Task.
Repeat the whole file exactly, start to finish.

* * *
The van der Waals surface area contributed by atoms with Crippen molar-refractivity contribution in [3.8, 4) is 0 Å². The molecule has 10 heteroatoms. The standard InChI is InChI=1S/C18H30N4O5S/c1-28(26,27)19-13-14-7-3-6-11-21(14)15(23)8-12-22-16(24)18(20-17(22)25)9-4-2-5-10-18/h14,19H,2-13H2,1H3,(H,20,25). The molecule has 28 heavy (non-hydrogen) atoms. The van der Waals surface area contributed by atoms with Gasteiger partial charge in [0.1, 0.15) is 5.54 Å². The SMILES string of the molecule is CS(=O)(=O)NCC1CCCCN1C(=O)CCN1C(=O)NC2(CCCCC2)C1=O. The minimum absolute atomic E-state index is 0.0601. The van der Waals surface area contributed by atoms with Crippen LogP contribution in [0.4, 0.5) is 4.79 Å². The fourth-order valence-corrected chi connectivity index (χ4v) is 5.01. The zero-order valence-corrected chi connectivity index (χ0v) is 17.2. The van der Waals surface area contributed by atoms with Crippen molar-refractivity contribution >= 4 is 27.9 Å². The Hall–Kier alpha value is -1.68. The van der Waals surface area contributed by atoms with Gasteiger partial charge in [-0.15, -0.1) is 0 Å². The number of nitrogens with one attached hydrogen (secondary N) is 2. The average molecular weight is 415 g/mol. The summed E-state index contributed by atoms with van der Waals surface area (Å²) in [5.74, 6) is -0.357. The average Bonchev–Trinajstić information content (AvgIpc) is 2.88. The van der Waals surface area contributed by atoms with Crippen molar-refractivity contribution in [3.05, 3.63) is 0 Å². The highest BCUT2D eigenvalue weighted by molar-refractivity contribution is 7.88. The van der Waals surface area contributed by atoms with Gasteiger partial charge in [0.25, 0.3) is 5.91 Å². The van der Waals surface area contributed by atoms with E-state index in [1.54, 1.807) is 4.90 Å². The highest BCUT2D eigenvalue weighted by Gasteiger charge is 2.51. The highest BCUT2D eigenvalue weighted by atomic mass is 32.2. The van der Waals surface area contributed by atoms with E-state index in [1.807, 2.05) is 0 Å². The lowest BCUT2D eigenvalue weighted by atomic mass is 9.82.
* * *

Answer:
The van der Waals surface area contributed by atoms with Crippen molar-refractivity contribution in [3.8, 4) is 0 Å². The molecule has 10 heteroatoms. The standard InChI is InChI=1S/C18H30N4O5S/c1-28(26,27)19-13-14-7-3-6-11-21(14)15(23)8-12-22-16(24)18(20-17(22)25)9-4-2-5-10-18/h14,19H,2-13H2,1H3,(H,20,25). The molecule has 28 heavy (non-hydrogen) atoms. The van der Waals surface area contributed by atoms with Gasteiger partial charge in [0.1, 0.15) is 5.54 Å². The SMILES string of the molecule is CS(=O)(=O)NCC1CCCCN1C(=O)CCN1C(=O)NC2(CCCCC2)C1=O. The minimum absolute atomic E-state index is 0.0601. The van der Waals surface area contributed by atoms with Crippen LogP contribution in [0.4, 0.5) is 4.79 Å². The fourth-order valence-corrected chi connectivity index (χ4v) is 5.01. The zero-order valence-corrected chi connectivity index (χ0v) is 17.2. The van der Waals surface area contributed by atoms with Crippen molar-refractivity contribution >= 4 is 27.9 Å². The Hall–Kier alpha value is -1.68. The van der Waals surface area contributed by atoms with Gasteiger partial charge in [-0.15, -0.1) is 0 Å². The number of nitrogens with one attached hydrogen (secondary N) is 2. The average molecular weight is 415 g/mol. The summed E-state index contributed by atoms with van der Waals surface area (Å²) in [5.74, 6) is -0.357. The average Bonchev–Trinajstić information content (AvgIpc) is 2.88. The van der Waals surface area contributed by atoms with Crippen molar-refractivity contribution in [3.05, 3.63) is 0 Å². The highest BCUT2D eigenvalue weighted by molar-refractivity contribution is 7.88. The van der Waals surface area contributed by atoms with Gasteiger partial charge in [0.25, 0.3) is 5.91 Å². The van der Waals surface area contributed by atoms with E-state index in [1.54, 1.807) is 4.90 Å². The highest BCUT2D eigenvalue weighted by Gasteiger charge is 2.51. The highest BCUT2D eigenvalue weighted by atomic mass is 32.2. The van der Waals surface area contributed by atoms with E-state index in [1.807, 2.05) is 0 Å². The lowest BCUT2D eigenvalue weighted by atomic mass is 9.82.